Luxembourg’s ccTLD passed the 100,000 domain name registrations mark in June. It’s far from one of the biggest ccTLDs, but then, Luxembourg isn’t one of the biggest countries with less than 600,000 people. It was also announced that the ban on one- and two-character .lu domain names will be lifted and available for registration in the first half of 2020.
Announcing the milestone, the RESTENA Foundation and its DNS-LU service said that “leaving aside ‘reserved’ names, i.e. names mainly used to block a particular domain without using it, more than 97,000 .lu domain names are active on the web!” But only around half of the domain names are registered to Luxembourgers.
“Not only do those who have a .lu keep it for a long time but there is also an increasing number of first time registrations – two major factors that clearly demonstrate both trust and stability of the .lu” says Guillaume-Jean Herbiet, Systems Engineer-PhD at RESTENA Foundation’s DNS-LU service.
If all the domain names were registered to Luxembourgers, there would be an average of 1 in 6 inhabitants having a domain name for Luxembourg’s country code top-level domain (ccTLD). Over three quarters of .lu domain names are held by companies and organisations and one quarter by individuals. A prime motivator, say the RESTENA Foundation and its DNS-LU in their news release, is the promotion of activities, economic or not, carried out in Luxembourg. More than half of the domain names are registered to holders with residence in Luxembourg, followed by those located in France, Belgium and Germany. Altogether they represent more than 80% of the domain name holders.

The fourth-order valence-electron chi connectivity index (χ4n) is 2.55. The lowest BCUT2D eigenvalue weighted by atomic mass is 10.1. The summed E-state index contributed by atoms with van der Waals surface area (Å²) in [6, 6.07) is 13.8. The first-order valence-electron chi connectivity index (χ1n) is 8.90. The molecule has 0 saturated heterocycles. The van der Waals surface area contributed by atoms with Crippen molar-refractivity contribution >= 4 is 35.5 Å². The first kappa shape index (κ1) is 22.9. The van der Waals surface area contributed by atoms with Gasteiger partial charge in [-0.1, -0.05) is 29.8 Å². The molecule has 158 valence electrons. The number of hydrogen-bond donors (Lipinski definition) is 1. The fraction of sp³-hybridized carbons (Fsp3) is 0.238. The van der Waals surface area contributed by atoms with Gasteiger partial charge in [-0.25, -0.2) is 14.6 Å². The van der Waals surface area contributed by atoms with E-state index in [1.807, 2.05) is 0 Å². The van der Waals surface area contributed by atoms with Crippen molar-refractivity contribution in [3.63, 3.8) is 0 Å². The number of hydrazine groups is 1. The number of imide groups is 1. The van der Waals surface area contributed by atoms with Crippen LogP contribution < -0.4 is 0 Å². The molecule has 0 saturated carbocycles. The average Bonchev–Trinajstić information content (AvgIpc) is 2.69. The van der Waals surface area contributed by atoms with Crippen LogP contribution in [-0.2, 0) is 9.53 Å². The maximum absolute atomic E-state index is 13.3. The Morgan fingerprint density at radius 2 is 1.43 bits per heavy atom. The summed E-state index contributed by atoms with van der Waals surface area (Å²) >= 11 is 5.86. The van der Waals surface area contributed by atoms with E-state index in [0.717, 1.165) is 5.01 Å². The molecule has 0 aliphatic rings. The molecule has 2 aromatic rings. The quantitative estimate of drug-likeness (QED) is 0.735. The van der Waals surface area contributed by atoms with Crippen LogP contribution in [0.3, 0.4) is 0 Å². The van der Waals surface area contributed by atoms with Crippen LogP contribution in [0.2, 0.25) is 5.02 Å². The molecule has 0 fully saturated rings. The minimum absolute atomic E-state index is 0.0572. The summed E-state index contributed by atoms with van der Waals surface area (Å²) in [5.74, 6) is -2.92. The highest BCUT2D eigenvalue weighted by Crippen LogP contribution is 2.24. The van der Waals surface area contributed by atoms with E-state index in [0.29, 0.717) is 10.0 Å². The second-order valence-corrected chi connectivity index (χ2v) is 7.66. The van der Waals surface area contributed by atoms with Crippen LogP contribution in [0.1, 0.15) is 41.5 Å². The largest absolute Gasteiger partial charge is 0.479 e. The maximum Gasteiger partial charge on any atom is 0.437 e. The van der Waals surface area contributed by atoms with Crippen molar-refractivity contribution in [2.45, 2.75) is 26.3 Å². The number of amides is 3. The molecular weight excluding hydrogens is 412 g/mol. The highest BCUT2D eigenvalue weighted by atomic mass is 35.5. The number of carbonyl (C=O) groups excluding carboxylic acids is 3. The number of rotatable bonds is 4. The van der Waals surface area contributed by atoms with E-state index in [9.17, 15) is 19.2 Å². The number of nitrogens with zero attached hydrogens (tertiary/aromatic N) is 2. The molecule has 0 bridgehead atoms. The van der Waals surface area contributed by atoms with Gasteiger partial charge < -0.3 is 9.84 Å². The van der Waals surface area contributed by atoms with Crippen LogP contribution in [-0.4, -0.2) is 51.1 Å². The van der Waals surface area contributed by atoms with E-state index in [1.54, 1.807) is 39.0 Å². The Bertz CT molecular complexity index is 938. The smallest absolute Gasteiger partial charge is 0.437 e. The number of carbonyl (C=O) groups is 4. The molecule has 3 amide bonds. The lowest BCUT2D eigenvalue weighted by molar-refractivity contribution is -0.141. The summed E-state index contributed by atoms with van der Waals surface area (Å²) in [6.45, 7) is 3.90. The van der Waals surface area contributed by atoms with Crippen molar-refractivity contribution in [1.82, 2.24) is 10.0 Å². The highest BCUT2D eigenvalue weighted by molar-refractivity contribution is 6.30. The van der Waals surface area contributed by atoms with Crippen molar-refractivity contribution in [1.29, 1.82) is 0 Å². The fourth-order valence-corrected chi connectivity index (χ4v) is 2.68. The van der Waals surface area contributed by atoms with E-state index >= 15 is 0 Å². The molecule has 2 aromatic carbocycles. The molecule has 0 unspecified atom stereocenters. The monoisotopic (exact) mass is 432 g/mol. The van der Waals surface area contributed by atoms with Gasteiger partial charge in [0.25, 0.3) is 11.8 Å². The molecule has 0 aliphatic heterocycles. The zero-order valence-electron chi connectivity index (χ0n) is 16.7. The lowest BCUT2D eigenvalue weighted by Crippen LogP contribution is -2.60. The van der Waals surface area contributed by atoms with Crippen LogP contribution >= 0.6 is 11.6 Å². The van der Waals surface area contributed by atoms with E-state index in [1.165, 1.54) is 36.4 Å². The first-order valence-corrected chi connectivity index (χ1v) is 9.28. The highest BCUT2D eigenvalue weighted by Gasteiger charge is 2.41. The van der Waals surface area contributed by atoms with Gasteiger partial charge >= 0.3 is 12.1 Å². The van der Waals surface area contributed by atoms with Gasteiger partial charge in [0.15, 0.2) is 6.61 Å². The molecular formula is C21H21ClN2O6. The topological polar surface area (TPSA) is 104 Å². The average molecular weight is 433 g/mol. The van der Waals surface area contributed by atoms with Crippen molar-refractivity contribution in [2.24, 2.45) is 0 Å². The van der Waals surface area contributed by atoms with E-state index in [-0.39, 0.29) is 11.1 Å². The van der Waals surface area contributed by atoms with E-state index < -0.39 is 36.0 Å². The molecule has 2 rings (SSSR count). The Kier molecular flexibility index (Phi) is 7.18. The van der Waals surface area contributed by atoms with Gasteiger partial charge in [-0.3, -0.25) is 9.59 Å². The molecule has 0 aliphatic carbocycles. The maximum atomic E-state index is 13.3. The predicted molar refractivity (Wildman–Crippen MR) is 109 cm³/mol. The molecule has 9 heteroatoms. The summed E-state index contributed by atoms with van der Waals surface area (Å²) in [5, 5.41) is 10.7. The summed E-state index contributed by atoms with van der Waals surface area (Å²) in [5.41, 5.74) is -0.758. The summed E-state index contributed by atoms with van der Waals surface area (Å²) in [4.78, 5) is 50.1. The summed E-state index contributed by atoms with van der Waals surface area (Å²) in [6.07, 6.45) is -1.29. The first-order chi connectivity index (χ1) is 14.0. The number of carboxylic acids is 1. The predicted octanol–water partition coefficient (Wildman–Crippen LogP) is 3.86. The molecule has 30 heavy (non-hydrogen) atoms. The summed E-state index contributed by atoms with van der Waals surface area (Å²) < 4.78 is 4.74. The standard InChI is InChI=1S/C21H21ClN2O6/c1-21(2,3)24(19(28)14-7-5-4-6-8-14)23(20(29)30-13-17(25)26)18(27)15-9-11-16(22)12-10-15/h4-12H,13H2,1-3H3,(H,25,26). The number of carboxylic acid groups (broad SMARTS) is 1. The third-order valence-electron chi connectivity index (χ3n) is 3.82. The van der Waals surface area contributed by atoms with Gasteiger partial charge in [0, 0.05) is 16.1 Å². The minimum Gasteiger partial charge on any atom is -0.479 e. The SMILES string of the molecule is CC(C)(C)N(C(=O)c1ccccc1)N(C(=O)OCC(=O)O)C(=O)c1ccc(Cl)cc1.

The RESTENA Foundation is a member of the Council of European National Top-Level Domain Registries (CENTR), and compared to other CENTR members, the .lu domain name market is rather stable with the highest renew rate. The annual growth of .lu has been oscillating between 3 to 4% for a couple of years and no less than 89% of domain names get renewed.
By the first half of 2020, the reopening of the one- and two-character names for .lu registration that was prohibited since 2000, mainly due to security issues that could not only cause confusion between names but also allow malicious redirections, should be announced. Since the beginning of the decade, the ban on registering 2-letter domain names has gradually become obsolete, and national authorities, such as the RESTENA Foundation for Luxembourg, are moving towards the reopening of one and two character names.